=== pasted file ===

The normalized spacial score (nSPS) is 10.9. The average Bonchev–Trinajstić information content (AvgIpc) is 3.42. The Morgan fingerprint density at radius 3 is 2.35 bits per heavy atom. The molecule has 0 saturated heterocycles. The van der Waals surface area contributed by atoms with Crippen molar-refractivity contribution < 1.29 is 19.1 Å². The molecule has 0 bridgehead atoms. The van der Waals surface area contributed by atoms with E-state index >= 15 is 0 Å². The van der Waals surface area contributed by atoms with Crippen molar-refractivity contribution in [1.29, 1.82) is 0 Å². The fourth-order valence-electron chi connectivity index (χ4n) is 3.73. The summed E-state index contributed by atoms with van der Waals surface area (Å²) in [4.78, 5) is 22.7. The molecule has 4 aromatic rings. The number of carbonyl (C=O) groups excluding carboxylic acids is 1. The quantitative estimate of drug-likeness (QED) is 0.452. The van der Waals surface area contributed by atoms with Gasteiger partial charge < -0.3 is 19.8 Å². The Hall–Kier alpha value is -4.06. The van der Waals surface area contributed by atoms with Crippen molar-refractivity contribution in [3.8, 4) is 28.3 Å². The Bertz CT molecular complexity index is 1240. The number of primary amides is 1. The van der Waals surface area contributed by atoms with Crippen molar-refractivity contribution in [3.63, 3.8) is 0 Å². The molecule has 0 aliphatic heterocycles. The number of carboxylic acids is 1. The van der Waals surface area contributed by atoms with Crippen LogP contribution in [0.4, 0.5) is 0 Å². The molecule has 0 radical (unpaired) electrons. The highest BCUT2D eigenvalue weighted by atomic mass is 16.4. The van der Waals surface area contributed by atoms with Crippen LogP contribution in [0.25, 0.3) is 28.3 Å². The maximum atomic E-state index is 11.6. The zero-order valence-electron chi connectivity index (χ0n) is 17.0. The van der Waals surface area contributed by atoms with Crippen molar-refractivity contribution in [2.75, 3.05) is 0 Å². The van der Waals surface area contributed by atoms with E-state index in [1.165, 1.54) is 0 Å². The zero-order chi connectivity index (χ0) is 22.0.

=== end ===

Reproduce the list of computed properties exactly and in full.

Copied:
The normalized spacial score (nSPS) is 10.9. The average Bonchev–Trinajstić information content (AvgIpc) is 3.42. The Morgan fingerprint density at radius 3 is 2.35 bits per heavy atom. The molecule has 0 saturated heterocycles. The van der Waals surface area contributed by atoms with Crippen molar-refractivity contribution < 1.29 is 19.1 Å². The molecule has 0 bridgehead atoms. The van der Waals surface area contributed by atoms with E-state index >= 15 is 0 Å². The van der Waals surface area contributed by atoms with Crippen molar-refractivity contribution in [1.29, 1.82) is 0 Å². The fourth-order valence-electron chi connectivity index (χ4n) is 3.73. The summed E-state index contributed by atoms with van der Waals surface area (Å²) in [4.78, 5) is 22.7. The molecule has 4 aromatic rings. The number of carbonyl (C=O) groups excluding carboxylic acids is 1. The quantitative estimate of drug-likeness (QED) is 0.452. The van der Waals surface area contributed by atoms with Gasteiger partial charge < -0.3 is 19.8 Å². The Hall–Kier alpha value is -4.06. The van der Waals surface area contributed by atoms with Crippen molar-refractivity contribution in [3.8, 4) is 28.3 Å². The Bertz CT molecular complexity index is 1240. The number of primary amides is 1. The van der Waals surface area contributed by atoms with Crippen molar-refractivity contribution in [3.63, 3.8) is 0 Å². The molecule has 0 aliphatic heterocycles. The number of carboxylic acids is 1. The van der Waals surface area contributed by atoms with Crippen LogP contribution in [0.4, 0.5) is 0 Å². The molecule has 0 radical (unpaired) electrons. The highest BCUT2D eigenvalue weighted by atomic mass is 16.4. The van der Waals surface area contributed by atoms with Crippen LogP contribution in [0.25, 0.3) is 28.3 Å². The maximum atomic E-state index is 11.6. The zero-order valence-electron chi connectivity index (χ0n) is 17.0. The van der Waals surface area contributed by atoms with Crippen molar-refractivity contribution in [2.75, 3.05) is 0 Å². The van der Waals surface area contributed by atoms with E-state index in [1.165, 1.54) is 0 Å². The zero-order chi connectivity index (χ0) is 22.0.